Exchange-traded Funds (ETFs) with Hong Kong stocks as underlying.
According to trading statistics as of September 2014, these should cover 80% of the equity market by market capitalisation and turnover.
The CAS model could later be extended to all equity securities and funds in a second phase subject to market feedback after implementation. This would extend CAS coverage to 100% of the equity market by market capitalisation and turnover. CAS would not apply to structured products, equity warrants and debt securities and any other securities the Exchange considers to be inappropriate for a CAS. Securities without a CAS would continue to close at the current market close of 16.00 using the existing closing mechanism.
|Phase 1||Phase 2|
|Types of Securities included||
Price Limit During the CAS
To avoid large price swings, the new CAS would impose a price limit on at-auction limit order entry during the CAS at ±5% from the reference price during the order input period, and later at the best bid and best ask. Given the inclusion of other price control measures, such as the at-auction limit orders which would be allowed throughout the CAS and the introduction of random closing, the Exchange suggests a less restrictive price limit (compared to the 2% price limit proposed for the previous CAS) to safeguard the market against excessive price swings without restricting liquidity. According to trading statistics from April to June 2014, a 5% price limit can accommodate:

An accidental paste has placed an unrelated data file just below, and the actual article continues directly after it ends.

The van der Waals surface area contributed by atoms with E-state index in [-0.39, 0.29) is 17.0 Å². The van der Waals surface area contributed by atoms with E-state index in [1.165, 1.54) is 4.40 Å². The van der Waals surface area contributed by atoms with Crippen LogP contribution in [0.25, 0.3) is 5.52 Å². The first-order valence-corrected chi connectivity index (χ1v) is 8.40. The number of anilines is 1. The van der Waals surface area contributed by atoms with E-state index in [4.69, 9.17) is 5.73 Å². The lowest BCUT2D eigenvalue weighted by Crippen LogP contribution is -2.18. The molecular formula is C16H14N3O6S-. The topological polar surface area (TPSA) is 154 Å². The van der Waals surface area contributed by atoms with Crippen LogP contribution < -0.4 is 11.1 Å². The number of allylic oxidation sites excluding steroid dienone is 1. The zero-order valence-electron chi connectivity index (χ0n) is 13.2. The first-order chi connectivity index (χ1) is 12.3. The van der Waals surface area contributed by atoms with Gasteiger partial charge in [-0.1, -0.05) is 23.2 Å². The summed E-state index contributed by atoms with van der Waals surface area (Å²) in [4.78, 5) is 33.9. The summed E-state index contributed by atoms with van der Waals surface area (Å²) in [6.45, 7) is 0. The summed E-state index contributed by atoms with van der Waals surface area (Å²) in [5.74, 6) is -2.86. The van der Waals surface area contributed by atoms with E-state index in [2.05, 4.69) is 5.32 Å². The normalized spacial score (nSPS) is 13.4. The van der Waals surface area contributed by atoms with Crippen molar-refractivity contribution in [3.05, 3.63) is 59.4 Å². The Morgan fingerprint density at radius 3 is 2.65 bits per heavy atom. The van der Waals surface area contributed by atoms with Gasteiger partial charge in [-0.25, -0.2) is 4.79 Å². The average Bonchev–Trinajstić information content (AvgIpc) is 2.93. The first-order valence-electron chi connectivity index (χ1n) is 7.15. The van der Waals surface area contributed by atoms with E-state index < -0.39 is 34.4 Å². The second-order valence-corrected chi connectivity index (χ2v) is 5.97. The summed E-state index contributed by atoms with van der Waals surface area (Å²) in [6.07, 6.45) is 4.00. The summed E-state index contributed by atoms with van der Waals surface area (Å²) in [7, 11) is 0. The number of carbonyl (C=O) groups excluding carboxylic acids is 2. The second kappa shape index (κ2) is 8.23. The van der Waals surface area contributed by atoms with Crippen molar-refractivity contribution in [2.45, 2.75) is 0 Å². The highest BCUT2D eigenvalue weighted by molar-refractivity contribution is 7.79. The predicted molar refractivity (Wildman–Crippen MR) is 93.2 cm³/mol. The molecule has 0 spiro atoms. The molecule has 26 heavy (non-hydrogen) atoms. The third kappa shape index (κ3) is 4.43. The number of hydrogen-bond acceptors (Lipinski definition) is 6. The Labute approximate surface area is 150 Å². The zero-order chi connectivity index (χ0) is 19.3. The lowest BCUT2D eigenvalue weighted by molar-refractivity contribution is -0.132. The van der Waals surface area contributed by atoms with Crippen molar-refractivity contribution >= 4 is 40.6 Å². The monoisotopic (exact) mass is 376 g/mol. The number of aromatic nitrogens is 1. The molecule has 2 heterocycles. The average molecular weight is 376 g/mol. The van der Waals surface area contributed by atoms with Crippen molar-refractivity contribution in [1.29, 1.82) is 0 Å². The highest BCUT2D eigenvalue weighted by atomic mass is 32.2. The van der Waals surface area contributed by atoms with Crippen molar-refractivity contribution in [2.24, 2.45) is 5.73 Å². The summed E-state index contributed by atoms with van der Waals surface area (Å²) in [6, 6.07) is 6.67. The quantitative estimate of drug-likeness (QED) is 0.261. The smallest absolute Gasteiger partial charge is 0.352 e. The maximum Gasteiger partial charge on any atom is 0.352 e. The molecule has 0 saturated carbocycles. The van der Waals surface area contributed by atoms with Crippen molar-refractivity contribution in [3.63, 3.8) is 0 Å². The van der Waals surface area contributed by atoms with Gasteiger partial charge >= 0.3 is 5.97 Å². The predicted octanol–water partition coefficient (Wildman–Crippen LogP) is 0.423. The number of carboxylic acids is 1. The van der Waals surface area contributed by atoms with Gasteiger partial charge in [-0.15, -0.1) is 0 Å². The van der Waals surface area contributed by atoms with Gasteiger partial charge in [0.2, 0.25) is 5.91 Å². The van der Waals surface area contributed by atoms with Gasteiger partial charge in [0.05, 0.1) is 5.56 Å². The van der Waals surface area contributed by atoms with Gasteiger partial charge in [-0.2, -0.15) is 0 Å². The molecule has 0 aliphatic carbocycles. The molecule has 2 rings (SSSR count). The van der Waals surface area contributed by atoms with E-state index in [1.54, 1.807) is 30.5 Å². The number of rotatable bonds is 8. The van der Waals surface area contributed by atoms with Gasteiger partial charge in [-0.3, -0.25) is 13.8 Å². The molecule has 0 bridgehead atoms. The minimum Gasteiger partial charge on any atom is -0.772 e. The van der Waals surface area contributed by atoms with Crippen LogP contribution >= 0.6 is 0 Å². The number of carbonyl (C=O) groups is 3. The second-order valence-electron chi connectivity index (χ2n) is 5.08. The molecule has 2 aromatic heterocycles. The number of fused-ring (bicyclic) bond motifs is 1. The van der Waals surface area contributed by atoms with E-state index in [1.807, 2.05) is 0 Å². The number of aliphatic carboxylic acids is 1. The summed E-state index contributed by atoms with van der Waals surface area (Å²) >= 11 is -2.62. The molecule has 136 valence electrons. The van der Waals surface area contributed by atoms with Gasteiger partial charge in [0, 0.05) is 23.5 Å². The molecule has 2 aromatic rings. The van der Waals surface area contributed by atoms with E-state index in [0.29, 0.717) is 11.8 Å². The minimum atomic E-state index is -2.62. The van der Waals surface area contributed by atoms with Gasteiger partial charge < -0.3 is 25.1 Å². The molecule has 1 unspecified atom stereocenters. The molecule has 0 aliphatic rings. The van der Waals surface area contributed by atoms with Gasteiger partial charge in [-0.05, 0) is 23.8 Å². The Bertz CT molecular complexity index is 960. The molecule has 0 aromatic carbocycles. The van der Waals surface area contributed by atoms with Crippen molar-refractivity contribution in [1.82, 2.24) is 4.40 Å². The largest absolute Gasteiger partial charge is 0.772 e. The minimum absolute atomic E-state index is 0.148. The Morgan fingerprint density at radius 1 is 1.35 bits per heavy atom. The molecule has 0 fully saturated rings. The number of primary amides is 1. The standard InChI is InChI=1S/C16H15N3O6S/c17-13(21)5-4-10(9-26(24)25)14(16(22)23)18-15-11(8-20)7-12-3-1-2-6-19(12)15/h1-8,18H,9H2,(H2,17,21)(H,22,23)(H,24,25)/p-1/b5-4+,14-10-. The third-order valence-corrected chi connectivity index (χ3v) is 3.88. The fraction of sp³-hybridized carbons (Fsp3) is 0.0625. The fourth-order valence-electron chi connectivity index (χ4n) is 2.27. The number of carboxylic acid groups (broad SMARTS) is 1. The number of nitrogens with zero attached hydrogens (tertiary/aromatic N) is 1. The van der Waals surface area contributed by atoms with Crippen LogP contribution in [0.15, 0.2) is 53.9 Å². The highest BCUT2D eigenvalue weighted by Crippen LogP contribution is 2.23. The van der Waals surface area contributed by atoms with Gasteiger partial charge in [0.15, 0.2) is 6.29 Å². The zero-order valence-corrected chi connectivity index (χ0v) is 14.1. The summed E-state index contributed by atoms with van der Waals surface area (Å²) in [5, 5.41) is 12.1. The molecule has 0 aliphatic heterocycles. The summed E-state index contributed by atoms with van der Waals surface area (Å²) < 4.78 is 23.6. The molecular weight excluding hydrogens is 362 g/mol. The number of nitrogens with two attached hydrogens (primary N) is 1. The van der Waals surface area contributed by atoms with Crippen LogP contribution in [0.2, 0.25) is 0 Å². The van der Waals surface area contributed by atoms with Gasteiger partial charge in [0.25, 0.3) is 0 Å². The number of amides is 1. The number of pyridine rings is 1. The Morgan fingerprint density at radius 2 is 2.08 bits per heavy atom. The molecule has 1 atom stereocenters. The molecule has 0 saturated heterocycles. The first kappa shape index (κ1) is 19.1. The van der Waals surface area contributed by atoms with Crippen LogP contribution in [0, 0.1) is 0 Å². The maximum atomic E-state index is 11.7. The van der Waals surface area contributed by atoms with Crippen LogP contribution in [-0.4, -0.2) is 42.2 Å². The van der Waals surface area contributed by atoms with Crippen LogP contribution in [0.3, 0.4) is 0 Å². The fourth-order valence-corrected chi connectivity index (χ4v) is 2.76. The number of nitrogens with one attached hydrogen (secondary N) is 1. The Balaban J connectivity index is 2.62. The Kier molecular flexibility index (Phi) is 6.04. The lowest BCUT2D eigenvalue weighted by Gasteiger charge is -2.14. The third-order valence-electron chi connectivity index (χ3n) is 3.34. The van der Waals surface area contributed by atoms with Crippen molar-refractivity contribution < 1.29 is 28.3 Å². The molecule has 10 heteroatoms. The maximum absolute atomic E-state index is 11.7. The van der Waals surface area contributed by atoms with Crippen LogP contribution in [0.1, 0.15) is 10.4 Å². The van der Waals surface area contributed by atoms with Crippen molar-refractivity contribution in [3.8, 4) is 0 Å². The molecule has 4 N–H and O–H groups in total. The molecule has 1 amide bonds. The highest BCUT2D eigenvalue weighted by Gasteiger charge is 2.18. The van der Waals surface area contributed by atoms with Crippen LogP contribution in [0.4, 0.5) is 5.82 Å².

more than 99% of the price volatility during the last 10 minutes on normal trading days; and
more than 95% on index rebalancing days.
Price Limit During No-Cancellation and Random Closing Period
To facilitate price discovery through at-auction limit orders while maintaining the maximum possible range of executable prices in the Order Input Period, the Exchange proposes keeping the permissible price range of orders between the prices of the lowest ask and the highest bid during the No-Cancellation and Random Closing Periods. The proposal aims to prevent unexpected price volatility due to aggressive at-auction limit orders input near the end of the CAS.
The new CAS proposed consists of 4 periods from 16:00 to 16:12.
Blocking Period (16:00 - 16:01)
After 16:00, a 1-minute Blocking Period will start during which a reference price (the median of the 5 snapshot nominal prices taken from 15:59 at 15-second intervals) would be determined and published for each CAS security. The reference price would be used to determine the price limit of input prices for at-auction limit orders during the subsequent order input period. The reference price and the price limit would be disseminated to the market.
After determination of the reference price, outstanding orders from the CTS would be carried forward as at-auction limit orders to the CAS. Aggressive orders with prices exceeding the ±5% price limit would be cancelled.